The Razorbill is another bird that breeds on our sea cliffs and spends the rest of the year out at sea. Over 20% of Razorbills breed in Britain. The Razorbill's closest relative was the Great Auk, which was driven to extinction by the dastardly Victorians, hunting it for meat, feathers and collecting its eggs. Fortunately, the Razorbill became protected before it suffered the same fate.

The Razorbill is slightly smaller than a Guillemot and looks very similar until you see the strong white line on its thick black bill. Their head and upper parts are black and the underparts are white. They have thick necks and pointed tails. A sea Goth. Mum and dad look identical, but youngsters are smaller and browner. Razorbills, like Puffins, fly fast on narrow whirring wings. They make a growling call when breeding but are otherwise silent.

The Razorbill is in its element underwater and has been recorded at depths of 140m while chasing fish, which they can carry 2-3 at a time. While diving, they rarely stay in groups but rather spread out to feed. They eat mainly small fish like sand eels, herrings and sprats, and a lot of their time is spent hunting for food.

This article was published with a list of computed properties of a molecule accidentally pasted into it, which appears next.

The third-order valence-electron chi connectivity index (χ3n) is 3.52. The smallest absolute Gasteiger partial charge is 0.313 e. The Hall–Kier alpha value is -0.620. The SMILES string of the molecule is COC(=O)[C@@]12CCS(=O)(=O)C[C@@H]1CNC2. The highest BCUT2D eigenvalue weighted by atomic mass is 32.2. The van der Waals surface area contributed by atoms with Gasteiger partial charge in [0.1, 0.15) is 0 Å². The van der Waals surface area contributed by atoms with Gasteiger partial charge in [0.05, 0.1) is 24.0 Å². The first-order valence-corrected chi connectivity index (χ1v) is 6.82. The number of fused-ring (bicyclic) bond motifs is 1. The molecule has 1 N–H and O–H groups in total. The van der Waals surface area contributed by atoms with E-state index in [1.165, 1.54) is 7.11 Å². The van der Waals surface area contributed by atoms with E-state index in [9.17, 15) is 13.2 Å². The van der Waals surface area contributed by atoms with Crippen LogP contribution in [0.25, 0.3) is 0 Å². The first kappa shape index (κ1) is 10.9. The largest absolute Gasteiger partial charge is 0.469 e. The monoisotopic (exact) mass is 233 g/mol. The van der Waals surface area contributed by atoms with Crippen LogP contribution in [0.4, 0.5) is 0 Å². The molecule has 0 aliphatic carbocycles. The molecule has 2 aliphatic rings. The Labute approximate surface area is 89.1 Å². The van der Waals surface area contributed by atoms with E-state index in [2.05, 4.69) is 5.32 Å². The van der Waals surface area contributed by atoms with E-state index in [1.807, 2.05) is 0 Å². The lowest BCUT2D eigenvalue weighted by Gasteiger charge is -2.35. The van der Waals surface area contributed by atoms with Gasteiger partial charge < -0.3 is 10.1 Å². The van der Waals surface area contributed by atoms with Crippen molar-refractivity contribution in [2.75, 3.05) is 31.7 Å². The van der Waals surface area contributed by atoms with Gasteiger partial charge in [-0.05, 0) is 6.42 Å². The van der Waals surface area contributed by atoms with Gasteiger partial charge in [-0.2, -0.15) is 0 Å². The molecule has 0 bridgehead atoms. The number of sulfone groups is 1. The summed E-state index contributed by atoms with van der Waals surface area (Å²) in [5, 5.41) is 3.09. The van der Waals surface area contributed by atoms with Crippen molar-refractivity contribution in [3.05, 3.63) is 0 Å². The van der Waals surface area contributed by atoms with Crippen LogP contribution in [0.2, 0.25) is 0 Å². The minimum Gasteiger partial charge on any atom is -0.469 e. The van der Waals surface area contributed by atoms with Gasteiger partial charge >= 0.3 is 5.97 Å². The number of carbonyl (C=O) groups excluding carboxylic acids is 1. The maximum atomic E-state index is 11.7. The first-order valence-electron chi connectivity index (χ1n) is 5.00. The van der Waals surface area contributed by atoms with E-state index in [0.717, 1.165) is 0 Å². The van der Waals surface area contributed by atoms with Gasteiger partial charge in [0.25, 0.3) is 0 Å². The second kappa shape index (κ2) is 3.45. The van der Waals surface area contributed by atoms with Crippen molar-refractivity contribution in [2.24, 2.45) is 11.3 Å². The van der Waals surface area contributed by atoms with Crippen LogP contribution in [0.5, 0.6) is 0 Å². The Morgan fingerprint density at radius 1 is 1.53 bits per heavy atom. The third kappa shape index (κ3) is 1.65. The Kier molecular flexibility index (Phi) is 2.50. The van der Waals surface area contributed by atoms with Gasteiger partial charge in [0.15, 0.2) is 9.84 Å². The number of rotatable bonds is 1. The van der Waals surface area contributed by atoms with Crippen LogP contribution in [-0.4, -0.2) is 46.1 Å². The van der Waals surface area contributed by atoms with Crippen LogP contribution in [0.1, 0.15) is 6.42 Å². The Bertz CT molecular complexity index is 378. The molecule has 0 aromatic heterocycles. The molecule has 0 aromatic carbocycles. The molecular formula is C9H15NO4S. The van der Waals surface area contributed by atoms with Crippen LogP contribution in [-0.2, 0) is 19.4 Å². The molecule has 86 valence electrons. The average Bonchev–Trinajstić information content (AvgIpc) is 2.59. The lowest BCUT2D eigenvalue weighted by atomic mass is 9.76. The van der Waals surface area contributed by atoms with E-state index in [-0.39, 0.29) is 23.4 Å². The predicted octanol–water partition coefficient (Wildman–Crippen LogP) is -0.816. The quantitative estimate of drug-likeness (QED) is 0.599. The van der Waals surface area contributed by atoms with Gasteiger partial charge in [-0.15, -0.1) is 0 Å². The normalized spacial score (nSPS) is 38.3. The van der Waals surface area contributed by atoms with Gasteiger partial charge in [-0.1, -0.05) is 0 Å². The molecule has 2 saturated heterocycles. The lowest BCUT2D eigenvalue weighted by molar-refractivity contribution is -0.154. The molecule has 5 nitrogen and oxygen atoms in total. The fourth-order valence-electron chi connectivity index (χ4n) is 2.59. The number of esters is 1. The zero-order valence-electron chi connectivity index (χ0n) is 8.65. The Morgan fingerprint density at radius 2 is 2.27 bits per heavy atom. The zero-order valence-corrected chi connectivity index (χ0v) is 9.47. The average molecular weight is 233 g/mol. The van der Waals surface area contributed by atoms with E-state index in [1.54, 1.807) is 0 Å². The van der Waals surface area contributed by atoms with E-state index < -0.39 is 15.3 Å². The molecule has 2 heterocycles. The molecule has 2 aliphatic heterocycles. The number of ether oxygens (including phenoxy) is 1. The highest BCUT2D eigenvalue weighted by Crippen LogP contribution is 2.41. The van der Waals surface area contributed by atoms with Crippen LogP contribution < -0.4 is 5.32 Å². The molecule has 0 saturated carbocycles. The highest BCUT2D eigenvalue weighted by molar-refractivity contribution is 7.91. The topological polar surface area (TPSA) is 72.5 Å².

They start breeding in April on hidden and sheltered cliff ledges not too far above the sea, with the largest colonies being in northern Scotland. Razorbills are monogamous, with the female choosing one partner for life after encouraging a bit of competition between rival males for her affection. Courtship displays include touching bills and chasing in elaborate flight patterns. The single oval egg is laid in a rock crevice (so it can't roll off) and hatches after 36 days. The youngster is fed by mum and dad for 18 days then jumps down into the sea when only half grown, where dad continues to care for it until it can fly. The youngster won't breed for 2-3 years. Mum and dad are flightless for a few weeks in September when they do their moult out at sea.